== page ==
On examination, patient was drowsy, pulse-102/min, BP-130/80 with mildly dilated and sluggishly reacting pupils, hypotonia, sluggish deep tendon reflexes with bilateral extensor plantar response. There was no neck rigidity or focal deficit. The seizures were acutely controlled with intravenous lorazepam. Investigations: CBC, blood sugar, liver and kidney function tests, coagulation profile and EKG were normal. Blood gas showed high anion gap metabolic acidosis without hypoxemia. Urine pregnancy test was positive. HIV, VDRL, ANA were negative. CSF showed no cells, protein- 60 mg/dl, sugar- 70 mg/dl, lactic acid- 40 mg/dl (normal- 10.8-18.9). MRI Brain showed multiple, bilaterally symmetrical cortical and subcortical areas of signal alteration in both cerebral hemispheres, basal ganglia, brainstem and cerebellum, not restricted to any vascular territory, hypointense on T1 and hyperintense on T2 and FLAIR sequences. MR angiogram was normal. Overall picture suggested mitochondrial disease [Figure - 1]. Muscle biopsy from right quadriceps showed normal-sized muscle fibers with peripheral nuclei, few atrophic fibers and increased fibers with internal nuclei in hematoxylin-eosin stain. Succinate-dehydrogenase stain showed abnormal mitochondria and Gomori-trichrome showed 13% ragged-red fibers suggestive of mitochondrial cytopathy [Figure - 2]. There was no vasculitis and membrane proteins were normal. Nerve conduction studies were normal. Gene analysis could not be done. Patient was maintained on a higher dose of carbamazepine (1000 mg/day). No recurrence of seizures was seen till 20 weeks gestation after which she was lost to follow-up. The outcome of pregnancy could not be determined.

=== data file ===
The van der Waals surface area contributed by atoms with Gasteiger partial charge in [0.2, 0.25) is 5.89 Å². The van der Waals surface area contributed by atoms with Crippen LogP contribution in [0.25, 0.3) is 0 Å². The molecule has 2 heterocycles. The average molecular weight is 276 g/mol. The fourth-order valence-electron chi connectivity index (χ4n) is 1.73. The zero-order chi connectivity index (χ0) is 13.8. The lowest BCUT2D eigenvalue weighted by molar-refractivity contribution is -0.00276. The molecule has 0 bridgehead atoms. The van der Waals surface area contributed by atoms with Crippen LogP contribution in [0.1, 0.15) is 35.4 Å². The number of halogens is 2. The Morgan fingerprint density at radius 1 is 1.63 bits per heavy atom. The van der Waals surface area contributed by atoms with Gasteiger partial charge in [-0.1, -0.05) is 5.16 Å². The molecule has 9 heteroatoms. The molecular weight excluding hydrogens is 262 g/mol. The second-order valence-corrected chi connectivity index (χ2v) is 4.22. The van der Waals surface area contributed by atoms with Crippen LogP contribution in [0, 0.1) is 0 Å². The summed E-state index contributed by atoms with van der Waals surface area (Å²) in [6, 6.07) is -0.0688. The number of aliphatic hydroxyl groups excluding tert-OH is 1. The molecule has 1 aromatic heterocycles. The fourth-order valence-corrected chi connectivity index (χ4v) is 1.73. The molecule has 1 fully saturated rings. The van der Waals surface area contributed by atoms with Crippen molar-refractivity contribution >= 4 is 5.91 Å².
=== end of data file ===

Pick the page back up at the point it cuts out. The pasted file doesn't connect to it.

Mitochondrial myopathy, encephalopathy, lactic acidosis, stroke-like syndrome (MELAS) is associated with deficiency of Complex I and IV of mitochondrial energy-generating pathway. Though it is maternally inherited, often the patients present as sporadic cases. It is diagnosed by three invariant criteria:[1] (1) stroke-like episodes before age 40 years; (2) encephalopathy characterized by seizures, dementia or both; and (3) lactic acidosis, ragged-red fibers or both.

Our patient satisfies the above criteria. She had history of seizures, stroke; evidence of myopathy, lactic acidosis in CSF- a characteristic feature; muscle biopsy and MRI consistent with diagnosis. Usually, the age of onset is in childhood. Seventy per cent of patients experience their first symptoms before age 15.[2] The peculiarities of our case are: somewhat late onset of symptoms, rare association of MELAS with pregnancy and deterioration of symptoms in pregnancy.